William Thompson was an Irish philosopher and reformer: a pioneering socialist and an advocate of women’s rights. One of the earliest social scientists, Thompson was a practical thinker who believed the discipline to be, as Dolores Dooley writes below, ‘the science of happiness involving concrete proposals for a just society’. Despite his own lack of religious belief, Thompson championed the rights of others in the practice of religion, and – despite describing himself as a product of ‘the idle classes’ – was a lifelong advocate of equality for all. In the person of William Thompson, many strands of the humanist tradition are woven together, from the influence of Thomas Paine and Jeremy Bentham, through the reformist ideals of the freethinking Owenites, to the request for a non-religious funeral in line with his beliefs.
The biography reprinted below was first published in October 2009 as part of the Dictionary of Irish Biography. It is reproduced here under the terms of the Creative Commons Attribution Non Commercial 4.0 International license.
Thompson, William (1775–1833), political economist and social reformer, was born in Cork city. His father, John Thompson, a wealthy merchant and landowner, was high sheriff of the county and, in 1794, was elected mayor of Cork city. John Thompson died in 1814 (his wife, of whom no other details are recorded, died 28 August 1825), leaving William 1,400 acres of land in west Cork. Few sources are extant for the early years of Thompson’s life until 1807, when he is listed in the records of the Cork Institution as one of its earliest members and financial contributors. His five major philosophical works show self-education in the philosophers and political economists of the eighteenth century, in the utilitarian theorists (especially Jeremy Bentham), and in the early sciences of genetics and psychology, agriculture, and law. His writings propose a philosophy of social science aimed at the pursuit of human happiness and the emancipation of human beings from the oppression of corrupt institutions. Thompson was one of the earliest social scientists, seeing the subject as the science of happiness involving concrete proposals for a just society. His subsequent eclipse in the history of political economy and feminist socialism was largely due to the way in which his radical ideas challenged the status quo of nineteenth-century Irish and English culture.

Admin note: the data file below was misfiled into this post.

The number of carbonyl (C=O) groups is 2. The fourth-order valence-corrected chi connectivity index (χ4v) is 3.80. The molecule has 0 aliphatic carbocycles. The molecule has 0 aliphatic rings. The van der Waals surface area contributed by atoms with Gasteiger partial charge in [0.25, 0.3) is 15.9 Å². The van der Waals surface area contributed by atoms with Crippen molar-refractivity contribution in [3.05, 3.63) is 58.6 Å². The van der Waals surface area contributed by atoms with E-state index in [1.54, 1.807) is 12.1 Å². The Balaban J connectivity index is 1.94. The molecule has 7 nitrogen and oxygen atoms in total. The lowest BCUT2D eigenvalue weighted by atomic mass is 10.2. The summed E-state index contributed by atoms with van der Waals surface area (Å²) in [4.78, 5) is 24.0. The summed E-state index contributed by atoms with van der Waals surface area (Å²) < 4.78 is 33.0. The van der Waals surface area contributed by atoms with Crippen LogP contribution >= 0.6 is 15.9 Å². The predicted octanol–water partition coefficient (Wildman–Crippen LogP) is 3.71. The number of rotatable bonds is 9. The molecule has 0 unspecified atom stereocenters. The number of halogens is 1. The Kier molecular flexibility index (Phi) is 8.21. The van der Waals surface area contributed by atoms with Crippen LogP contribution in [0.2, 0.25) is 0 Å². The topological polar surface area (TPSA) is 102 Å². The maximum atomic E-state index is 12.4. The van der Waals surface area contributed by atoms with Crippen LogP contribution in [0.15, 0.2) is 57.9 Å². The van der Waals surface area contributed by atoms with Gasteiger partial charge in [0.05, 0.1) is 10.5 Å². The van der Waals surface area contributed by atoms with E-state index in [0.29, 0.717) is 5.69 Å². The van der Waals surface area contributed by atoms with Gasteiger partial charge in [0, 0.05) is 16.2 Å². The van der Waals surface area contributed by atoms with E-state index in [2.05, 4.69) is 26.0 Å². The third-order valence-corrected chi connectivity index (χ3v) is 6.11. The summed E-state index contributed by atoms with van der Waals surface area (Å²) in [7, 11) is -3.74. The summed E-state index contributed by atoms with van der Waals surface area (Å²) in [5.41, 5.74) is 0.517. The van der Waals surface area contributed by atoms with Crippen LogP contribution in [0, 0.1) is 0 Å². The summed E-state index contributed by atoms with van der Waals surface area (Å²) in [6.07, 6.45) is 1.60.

Thompson’s first major publication, a lengthy pamphlet entitled Practical education for the south of Ireland (1818) and addressed to Robert Peel, chief secretary for Ireland, was the product of a dispute at the Cork Institution. It detailed the ‘plan of a cheap and liberal system of education, adapted to active life, superior to what schools can teach’ (p. 44), but argued that mismanagement at the Cork Institution failed to deliver a ‘useful education’ for all classes, including the poor and illiterate. Thompson registered his public opposition to the abuse of public funds supporting the Institution by writing the pamphlet and distributing copies to lecturers in mechanics’ institutes in Britain, who might suffer similar financial misappropriations. The misuse of funds perverted, he believed, the goals of public education in Cork.
Further pursuing educational utility, in 1818 Thompson sent Jeremy Bentham plans for a juvenile institution modelled on Bentham’s Chrestomathia (1816) and encouraging positive motivation while eliminating corporal punishment. Lack of funding and of sufficient enrolment frustrated the implementation of this experimental school. The collaboration between Bentham and Thompson was the start of a long and productive relationship, culminating in a five-month stay in 1822–3 at Bentham’s home in Queen’s Square Place, London, at a time when Thompson and Bentham were both working on major works and exchanging suggestions for revisions.